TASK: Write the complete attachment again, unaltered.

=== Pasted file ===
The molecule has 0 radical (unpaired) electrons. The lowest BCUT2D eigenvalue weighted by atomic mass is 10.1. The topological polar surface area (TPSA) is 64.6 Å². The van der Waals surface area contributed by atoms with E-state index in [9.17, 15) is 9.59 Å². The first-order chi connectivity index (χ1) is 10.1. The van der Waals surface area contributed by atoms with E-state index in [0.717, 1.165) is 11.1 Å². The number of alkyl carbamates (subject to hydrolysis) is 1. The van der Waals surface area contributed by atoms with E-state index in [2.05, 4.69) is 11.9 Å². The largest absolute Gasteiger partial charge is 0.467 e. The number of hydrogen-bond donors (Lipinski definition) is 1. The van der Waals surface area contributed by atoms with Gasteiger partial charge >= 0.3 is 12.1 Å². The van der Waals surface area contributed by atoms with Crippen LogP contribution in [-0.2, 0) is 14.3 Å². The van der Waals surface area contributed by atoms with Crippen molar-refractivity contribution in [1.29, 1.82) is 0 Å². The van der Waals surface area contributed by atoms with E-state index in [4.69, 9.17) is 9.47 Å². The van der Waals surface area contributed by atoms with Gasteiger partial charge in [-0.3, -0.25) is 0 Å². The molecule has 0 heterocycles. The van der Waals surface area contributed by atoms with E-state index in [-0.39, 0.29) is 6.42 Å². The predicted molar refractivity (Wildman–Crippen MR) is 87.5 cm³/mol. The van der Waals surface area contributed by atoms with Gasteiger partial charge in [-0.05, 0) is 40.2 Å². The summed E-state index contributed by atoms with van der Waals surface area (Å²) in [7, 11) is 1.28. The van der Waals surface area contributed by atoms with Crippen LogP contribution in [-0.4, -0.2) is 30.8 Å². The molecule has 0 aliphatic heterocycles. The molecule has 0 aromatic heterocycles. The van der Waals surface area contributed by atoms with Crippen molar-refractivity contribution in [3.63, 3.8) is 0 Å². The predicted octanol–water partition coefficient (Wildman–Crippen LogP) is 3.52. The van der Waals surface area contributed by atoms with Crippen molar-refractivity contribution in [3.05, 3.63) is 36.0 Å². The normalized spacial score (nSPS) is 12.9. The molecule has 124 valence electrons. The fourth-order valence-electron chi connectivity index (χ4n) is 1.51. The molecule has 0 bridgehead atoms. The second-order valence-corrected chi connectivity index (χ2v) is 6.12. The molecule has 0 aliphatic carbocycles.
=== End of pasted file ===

The molecule has 0 radical (unpaired) electrons. The lowest BCUT2D eigenvalue weighted by atomic mass is 10.1. The topological polar surface area (TPSA) is 64.6 Å². The van der Waals surface area contributed by atoms with E-state index in [9.17, 15) is 9.59 Å². The first-order chi connectivity index (χ1) is 10.1. The van der Waals surface area contributed by atoms with E-state index in [0.717, 1.165) is 11.1 Å². The number of alkyl carbamates (subject to hydrolysis) is 1. The van der Waals surface area contributed by atoms with E-state index in [2.05, 4.69) is 11.9 Å². The largest absolute Gasteiger partial charge is 0.467 e. The number of hydrogen-bond donors (Lipinski definition) is 1. The van der Waals surface area contributed by atoms with Gasteiger partial charge >= 0.3 is 12.1 Å². The van der Waals surface area contributed by atoms with Crippen LogP contribution in [-0.2, 0) is 14.3 Å². The van der Waals surface area contributed by atoms with Crippen molar-refractivity contribution in [1.29, 1.82) is 0 Å². The van der Waals surface area contributed by atoms with E-state index in [4.69, 9.17) is 9.47 Å². The van der Waals surface area contributed by atoms with Gasteiger partial charge in [-0.3, -0.25) is 0 Å². The molecule has 0 heterocycles. The van der Waals surface area contributed by atoms with E-state index in [-0.39, 0.29) is 6.42 Å². The predicted molar refractivity (Wildman–Crippen MR) is 87.5 cm³/mol. The van der Waals surface area contributed by atoms with Gasteiger partial charge in [-0.05, 0) is 40.2 Å². The summed E-state index contributed by atoms with van der Waals surface area (Å²) in [7, 11) is 1.28. The van der Waals surface area contributed by atoms with Crippen LogP contribution in [-0.4, -0.2) is 30.8 Å². The molecule has 0 aliphatic heterocycles. The molecule has 0 aromatic heterocycles. The van der Waals surface area contributed by atoms with Crippen molar-refractivity contribution in [3.63, 3.8) is 0 Å². The predicted octanol–water partition coefficient (Wildman–Crippen LogP) is 3.52. The van der Waals surface area contributed by atoms with Crippen molar-refractivity contribution in [3.05, 3.63) is 36.0 Å². The normalized spacial score (nSPS) is 12.9. The molecule has 124 valence electrons. The fourth-order valence-electron chi connectivity index (χ4n) is 1.51. The molecule has 0 bridgehead atoms. The second-order valence-corrected chi connectivity index (χ2v) is 6.12. The molecule has 0 aliphatic carbocycles.